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Program and General Information
Groundhogs (Marmota monax) are medium sized rodents found all over North America, from northern Alaska to the Southern U.S. states like Georgia and Louisiana. Within this vast area, they prefer to live in between forests and open fields. Since they’re omnivores, their diet consists of a variety of vegetation, berries, small animals, and invertebrates. They are known to be diurnal, mostly foraging during the day and sleeping at night. Groundhogs in colder areas are true hibernators, causing them to put on a substantial amount of weight during the winter time. Many people that have gardens or farms think of these animals as pests due to their common nature of eating people’s plants. On the contrary, groundhogs help soil quality, make homes for other animals, and help with insect control.
Common Physical Features
Groundhogs are the largest members of the Sciuridae (squirrel) family. They generally are stocky, appearing to have short legs and round bodies with a bushy tail. While their legs are short, they are incredibly strong . This in addition to curved claws allows the woodchuck to be an excellent digger. They are also strong climbers and accomplished swimmers.
Also known as the woodchuck, these animals are known to stand up on their hind legs to survey their surroundings. Coat color varies depending on the subspecies. They could be grayish in color to a cinnamon brown. Because they have guard hairs that are tipped with white, the groundhog is given a frosted appearance. Woodchucks have a double coat. Their rounded ears are useful when burrowing because they cover the ear canal and prevent dirt from getting in.
Woodchucks range from 415 to 675mm in length and can weigh up to 6 kg. Males of this species often grow to be larger in size and weight than the females.
Habitat and Global Range
The most wide spread of the marmot species in North America, the woodchuck can be found as far north as Alaska and as far south as Georgia, Alabama, Louisiana and Arkansas. They prefer more open habitats but also are commonly found in edge habitats between forests and open fields. Unlike some other species, the groundhog seems to thrive in areas near human development. The clearing of forests to create fields has greatly increased the number of these animals found in PA. It is also interesting to note that many groundhogs have a summer den and a winter den. They always burrow in soils that are well drained. They are generally solitary although males have a home range that generally overlaps with the home range of one or two females.
Groundhogs are omnivores. Although they primarily eat vegetation, they can also consume invertebrates. (Not as omnivorous as many of the others in the Sciuridae family). They typically eat grasses, berries, agricultural crops, nuts and bark. They may also consume invertebrates such as grubs and insects as well as birds eggs or small animals. Unlike other squirrel species, the woodchuck does not bury and store food for the winter- they hibernate. It should also be noted that most of the water they need to survive can be obtained simply from the greens the animal consumes.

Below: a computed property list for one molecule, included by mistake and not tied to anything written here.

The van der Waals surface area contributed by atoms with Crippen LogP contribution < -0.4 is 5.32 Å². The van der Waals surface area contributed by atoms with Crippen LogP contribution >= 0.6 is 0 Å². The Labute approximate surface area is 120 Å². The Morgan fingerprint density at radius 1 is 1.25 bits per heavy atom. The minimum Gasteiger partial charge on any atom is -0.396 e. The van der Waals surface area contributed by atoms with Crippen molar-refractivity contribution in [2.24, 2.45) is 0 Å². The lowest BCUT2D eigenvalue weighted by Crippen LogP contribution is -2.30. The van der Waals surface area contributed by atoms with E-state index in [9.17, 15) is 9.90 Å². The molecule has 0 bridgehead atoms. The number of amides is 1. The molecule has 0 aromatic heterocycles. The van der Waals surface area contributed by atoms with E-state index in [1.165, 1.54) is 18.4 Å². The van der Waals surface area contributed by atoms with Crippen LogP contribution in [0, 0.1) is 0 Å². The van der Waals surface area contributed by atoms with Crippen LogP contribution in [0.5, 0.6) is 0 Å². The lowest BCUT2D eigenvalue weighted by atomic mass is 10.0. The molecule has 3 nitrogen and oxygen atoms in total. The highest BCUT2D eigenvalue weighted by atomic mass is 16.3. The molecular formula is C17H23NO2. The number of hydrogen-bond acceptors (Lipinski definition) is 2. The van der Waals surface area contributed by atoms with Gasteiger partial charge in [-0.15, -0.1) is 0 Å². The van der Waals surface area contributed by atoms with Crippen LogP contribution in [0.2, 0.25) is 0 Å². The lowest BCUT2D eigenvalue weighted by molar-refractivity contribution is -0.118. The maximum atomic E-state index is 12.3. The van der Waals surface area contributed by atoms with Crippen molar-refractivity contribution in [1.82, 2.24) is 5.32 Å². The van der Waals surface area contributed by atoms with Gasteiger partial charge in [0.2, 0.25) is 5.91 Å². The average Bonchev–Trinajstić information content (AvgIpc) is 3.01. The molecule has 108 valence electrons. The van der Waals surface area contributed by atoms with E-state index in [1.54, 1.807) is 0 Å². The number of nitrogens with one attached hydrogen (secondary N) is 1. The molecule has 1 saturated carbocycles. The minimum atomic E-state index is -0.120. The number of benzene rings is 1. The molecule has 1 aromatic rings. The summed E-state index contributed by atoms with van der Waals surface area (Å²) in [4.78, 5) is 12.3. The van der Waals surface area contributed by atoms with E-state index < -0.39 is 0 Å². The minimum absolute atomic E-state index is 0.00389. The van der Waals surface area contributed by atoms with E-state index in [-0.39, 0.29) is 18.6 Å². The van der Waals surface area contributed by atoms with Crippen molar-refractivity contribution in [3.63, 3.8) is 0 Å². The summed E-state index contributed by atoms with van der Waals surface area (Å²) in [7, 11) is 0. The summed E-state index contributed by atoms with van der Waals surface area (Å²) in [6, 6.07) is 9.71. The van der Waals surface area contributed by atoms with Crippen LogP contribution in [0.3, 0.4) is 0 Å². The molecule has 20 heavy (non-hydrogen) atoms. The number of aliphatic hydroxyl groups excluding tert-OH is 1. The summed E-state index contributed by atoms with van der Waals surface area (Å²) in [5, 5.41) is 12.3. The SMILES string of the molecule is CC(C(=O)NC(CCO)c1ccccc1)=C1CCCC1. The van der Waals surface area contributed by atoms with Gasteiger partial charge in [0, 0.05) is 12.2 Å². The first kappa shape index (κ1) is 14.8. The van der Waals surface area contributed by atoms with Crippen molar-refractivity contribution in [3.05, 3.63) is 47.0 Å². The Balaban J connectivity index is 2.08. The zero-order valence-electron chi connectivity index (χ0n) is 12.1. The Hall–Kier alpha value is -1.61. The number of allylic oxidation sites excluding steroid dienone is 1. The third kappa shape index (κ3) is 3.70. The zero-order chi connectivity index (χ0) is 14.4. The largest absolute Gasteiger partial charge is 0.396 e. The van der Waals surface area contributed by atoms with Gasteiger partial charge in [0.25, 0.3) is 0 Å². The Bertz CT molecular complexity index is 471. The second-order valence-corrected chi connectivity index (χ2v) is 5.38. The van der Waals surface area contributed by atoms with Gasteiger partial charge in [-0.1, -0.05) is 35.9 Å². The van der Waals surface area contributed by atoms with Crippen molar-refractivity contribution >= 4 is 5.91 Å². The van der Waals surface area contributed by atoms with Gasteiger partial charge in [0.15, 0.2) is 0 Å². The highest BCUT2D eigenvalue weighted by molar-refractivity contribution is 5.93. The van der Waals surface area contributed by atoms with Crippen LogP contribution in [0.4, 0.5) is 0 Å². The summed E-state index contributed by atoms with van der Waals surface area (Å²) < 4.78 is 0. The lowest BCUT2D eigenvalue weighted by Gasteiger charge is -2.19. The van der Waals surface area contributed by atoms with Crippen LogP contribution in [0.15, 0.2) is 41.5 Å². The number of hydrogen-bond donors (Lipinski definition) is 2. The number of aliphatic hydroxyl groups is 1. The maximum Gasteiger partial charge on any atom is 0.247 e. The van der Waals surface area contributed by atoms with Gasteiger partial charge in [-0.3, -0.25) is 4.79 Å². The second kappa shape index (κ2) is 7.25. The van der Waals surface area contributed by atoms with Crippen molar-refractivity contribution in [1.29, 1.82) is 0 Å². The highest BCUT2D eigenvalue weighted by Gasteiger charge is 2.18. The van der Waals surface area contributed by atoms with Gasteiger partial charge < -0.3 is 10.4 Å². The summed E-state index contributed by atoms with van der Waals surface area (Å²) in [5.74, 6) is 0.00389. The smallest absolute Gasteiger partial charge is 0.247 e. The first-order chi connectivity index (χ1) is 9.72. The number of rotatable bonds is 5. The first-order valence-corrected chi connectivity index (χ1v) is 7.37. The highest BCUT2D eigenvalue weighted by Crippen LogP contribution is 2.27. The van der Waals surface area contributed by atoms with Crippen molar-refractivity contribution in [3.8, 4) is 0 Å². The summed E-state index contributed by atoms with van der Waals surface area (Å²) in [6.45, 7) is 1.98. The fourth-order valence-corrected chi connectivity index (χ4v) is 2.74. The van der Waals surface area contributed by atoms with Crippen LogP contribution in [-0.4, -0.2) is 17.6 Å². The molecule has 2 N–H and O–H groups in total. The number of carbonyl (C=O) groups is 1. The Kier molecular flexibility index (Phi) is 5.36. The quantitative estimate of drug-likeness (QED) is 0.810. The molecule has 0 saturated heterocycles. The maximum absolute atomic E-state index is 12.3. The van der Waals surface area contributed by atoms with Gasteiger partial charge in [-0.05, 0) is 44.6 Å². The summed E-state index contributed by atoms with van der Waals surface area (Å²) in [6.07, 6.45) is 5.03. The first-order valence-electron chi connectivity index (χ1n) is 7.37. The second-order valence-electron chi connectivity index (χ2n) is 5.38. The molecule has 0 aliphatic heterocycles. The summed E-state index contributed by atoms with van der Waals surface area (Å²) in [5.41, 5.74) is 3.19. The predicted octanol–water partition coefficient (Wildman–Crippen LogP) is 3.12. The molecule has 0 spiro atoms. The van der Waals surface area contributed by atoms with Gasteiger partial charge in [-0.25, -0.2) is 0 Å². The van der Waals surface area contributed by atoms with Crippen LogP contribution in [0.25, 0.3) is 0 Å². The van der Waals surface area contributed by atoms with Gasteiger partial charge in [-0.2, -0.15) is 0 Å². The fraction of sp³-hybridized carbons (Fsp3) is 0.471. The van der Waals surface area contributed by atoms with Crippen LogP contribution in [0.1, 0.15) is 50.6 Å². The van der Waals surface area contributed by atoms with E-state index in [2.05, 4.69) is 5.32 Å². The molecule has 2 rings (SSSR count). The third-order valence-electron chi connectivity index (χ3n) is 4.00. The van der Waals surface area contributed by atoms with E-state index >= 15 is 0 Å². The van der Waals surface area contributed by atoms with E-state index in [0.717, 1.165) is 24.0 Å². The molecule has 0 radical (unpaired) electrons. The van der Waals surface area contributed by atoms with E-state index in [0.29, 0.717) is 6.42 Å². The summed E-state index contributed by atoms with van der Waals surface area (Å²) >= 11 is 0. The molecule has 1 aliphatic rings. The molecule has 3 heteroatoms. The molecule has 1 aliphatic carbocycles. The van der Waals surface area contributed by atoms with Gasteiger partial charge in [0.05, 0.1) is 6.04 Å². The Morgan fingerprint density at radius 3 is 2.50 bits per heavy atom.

Behavior and Life Cycle
Primarily diurnal, groundhogs are most active during the morning and early afternoon. During the summer months they average 2 feeding sessions a day that both last about 2 hours. They need to gain extra weight in fall as they are true hibernators (although groundhogs in the south have been known to skip hibernation).
In the spring, males exit hibernation first in order to establish clear territories before the females emerge. Groundhog males generally mate with multiple females quickly after they emerge from their winter burrows. After a gestation period of about 32 days a litter of altricial pups is born. The litter size is generally between 1 and 9 young which the mother weans at about 45 days old. Woodchuck juveniles can leave the mother as early as 2 months of age and they become sexually mature within the first or second year.
Each den has many entrances which the groundhog is rarely far from when foraging from food. This allows him to quickly escape if he feels threatened.
- Groundhogs are excellent burrowers, using burrows for sleeping, rearing young, andhibernating. The average groundhog has been estimated to move approximately 1 m3 (35 cu ft), or 2,500 kg (5,500 lb), of soil when digging a burrow.
- Despite their heavy-bodied appearance, groundhogs are accomplished swimmers and excellent tree climbers when escaping predators or when they want to survey their surrounding
- Other sounds groundhogs may make are low barks and a sound produced by grinding their teeth. When groundhogs are frightened, the hairs of the tail stand straight up, giving the tail the appearance of a hair brush.
- Woodchucks are used in medical research onhepatitis B-induced liver cancer. When infected with woodchuck hepatitis B virus, they are at 100% risk for developing liver cancer, making them a good model for testing hepatitis B and liver cancer therapies.
- Groundhogs can whistle and are the largest species in the squirrel family.
- Unlike other animals in the squirrel family, groundhogs have a curved spine (like a mole)
- During the warmer months, groundhogs can eat over a pound of vegetation in one sitting.
Groundhogs help to aerate soil, aid in seed dispersal and create new habitats for many other animals.
Groundhogs (and other ground-dwelling animals) help to decompose the soil, leading to better soil conditions. This can help different plant species grow, whether on farms or in forests.
Groundhogs help with insect control. Since they are omnivores and eat insects, they are one of the many animals that keep insect populations in check. If you don’t like insects, groundhogs can help with that.